David Claringbold has been instrumental in the rise and rise of the Sydney Opera House as a technical and cultural icon as much as it is a architectural one. Here he recalls some highlights of two decades in The House.
Text:/ David Claringbold
The Sydney Opera House has an enviable reputation for excellence in the performing arts. World-class facilities, highly skilled technical staff, and a willingness to test the limits in pursuit of being leaders rather than followers. What’s easy to forget is that not so long ago, the Opera House was a place no one wanted to perform at; full of staff who’d rather be somewhere else, working with outdated or unsuitable gear. Turning around the fortunes of The House required a huge culture shift and some big-time capital expenditure — a team effort in other words. But undoubtedly there’s one man who must take the most credit for the Opera House’s well-earned and hard-won reputation and that’s David Claringbold.
David Claringbold has recently announced his resignation after spending some 20 years working at the Sydney Opera House, most recently as Director of Theatre & Events, responsible for over 500 staff, a significant amount of the programmed content, tens of millions of dollars in business and just about everything that moves on Bennelong Point.
Typical of his tenure at the Opera House his resignation comes with little fanfare and certainly no bad blood. “Now’s a good time to move on and to really think differently about the future. Not that I’m bored or unhappy where I am but there’s a time when you have to acknowledge you’ve put together the thing you wanted to put together and you have a great team that functions at a high level, built on an incredible technology base.”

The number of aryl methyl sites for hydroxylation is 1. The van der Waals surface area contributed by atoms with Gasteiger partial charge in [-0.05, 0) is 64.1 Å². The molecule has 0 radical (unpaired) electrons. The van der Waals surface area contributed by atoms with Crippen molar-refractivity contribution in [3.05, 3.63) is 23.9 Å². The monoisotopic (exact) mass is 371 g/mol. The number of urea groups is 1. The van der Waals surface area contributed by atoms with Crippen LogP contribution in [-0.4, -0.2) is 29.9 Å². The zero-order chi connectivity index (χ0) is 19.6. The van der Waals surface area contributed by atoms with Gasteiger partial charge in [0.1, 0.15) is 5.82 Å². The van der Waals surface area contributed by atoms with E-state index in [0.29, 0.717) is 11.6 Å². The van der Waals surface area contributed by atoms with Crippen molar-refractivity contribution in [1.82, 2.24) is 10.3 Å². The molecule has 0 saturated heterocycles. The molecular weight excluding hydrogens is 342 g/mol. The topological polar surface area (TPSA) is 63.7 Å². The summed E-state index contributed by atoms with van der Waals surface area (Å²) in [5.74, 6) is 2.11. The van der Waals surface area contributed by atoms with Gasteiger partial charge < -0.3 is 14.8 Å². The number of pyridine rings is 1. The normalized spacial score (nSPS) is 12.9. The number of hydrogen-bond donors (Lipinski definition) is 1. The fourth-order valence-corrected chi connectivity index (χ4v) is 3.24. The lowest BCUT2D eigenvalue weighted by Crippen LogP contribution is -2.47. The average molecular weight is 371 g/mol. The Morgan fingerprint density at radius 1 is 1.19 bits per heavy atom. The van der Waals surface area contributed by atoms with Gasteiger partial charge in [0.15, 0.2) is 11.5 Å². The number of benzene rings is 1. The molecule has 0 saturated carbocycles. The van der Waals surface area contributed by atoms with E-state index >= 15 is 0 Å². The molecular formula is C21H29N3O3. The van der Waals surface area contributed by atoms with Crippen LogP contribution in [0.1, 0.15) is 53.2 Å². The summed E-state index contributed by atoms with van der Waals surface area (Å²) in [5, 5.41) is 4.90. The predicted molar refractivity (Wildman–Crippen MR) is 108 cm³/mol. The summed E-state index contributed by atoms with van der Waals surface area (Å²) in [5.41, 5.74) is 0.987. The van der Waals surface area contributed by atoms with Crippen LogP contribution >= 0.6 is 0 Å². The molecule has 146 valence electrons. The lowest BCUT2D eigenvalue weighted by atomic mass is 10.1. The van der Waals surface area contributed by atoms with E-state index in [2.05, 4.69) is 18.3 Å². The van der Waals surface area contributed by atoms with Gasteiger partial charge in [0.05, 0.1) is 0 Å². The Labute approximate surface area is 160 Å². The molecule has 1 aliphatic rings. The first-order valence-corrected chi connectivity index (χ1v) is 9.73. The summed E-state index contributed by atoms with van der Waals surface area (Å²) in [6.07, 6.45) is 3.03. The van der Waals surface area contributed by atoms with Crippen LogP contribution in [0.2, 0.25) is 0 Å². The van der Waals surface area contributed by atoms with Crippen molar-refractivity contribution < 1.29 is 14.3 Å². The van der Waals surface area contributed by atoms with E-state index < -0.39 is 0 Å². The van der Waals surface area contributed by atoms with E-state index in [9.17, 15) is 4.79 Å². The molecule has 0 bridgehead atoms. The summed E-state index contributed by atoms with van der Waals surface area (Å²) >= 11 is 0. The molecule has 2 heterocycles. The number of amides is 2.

His story is the story of the Opera House’s rise from technical basketcase to world leader. This issue we’ve paid David the courtesy of allowing him to tell his story entirely in his own words.
1990: THE WAY BACK MACHINE
David Claringbold: I first came to the Opera House in 1990 as a Casual Sound Desk Operator Grade 3. I’d come from a club and pub live sound background as well as working in the better recording studios around town, producing artists I’d got to know by doing live gigs.
Sounds terrible to say, but when I was first working there, I didn’t really give a shit. The reason? No one else did. I was shocked to see how bad things were technically from a sound perspective. At that point it was all about the lighting and staging and the Opera House was focussed on the classical art form. The sound department had a bit of gear but certainly no systems.
When I left in 1993 I swore I’d never return. But I did. In 1996 I took on the role of Concert Hall Audio Supervisor. I recall that as I was taking part in meetings and conversations at that time, I had a choice to make: either I was a part of the problem or I was going to be part of the solution.
AND THE WINNER IS… SYDNEY
The turning point was around the time the announcement came that Sydney won the Olympics and a new chief executive was installed, Michael Lynch.
I built a good working relationship with Michael so when he shared his vision for the Opera House as being a creative organisation, I was able to be blunt with him: “You’d better think again.” When he asked why, I told him that there were no systems; no capabilities from a technical or human standpoint to deliver on that sort of artistic vision. I’ll never forget his response: “Well I know we spent enough money on the f**king concrete. What do we need to do?” That was the start of a new beginning.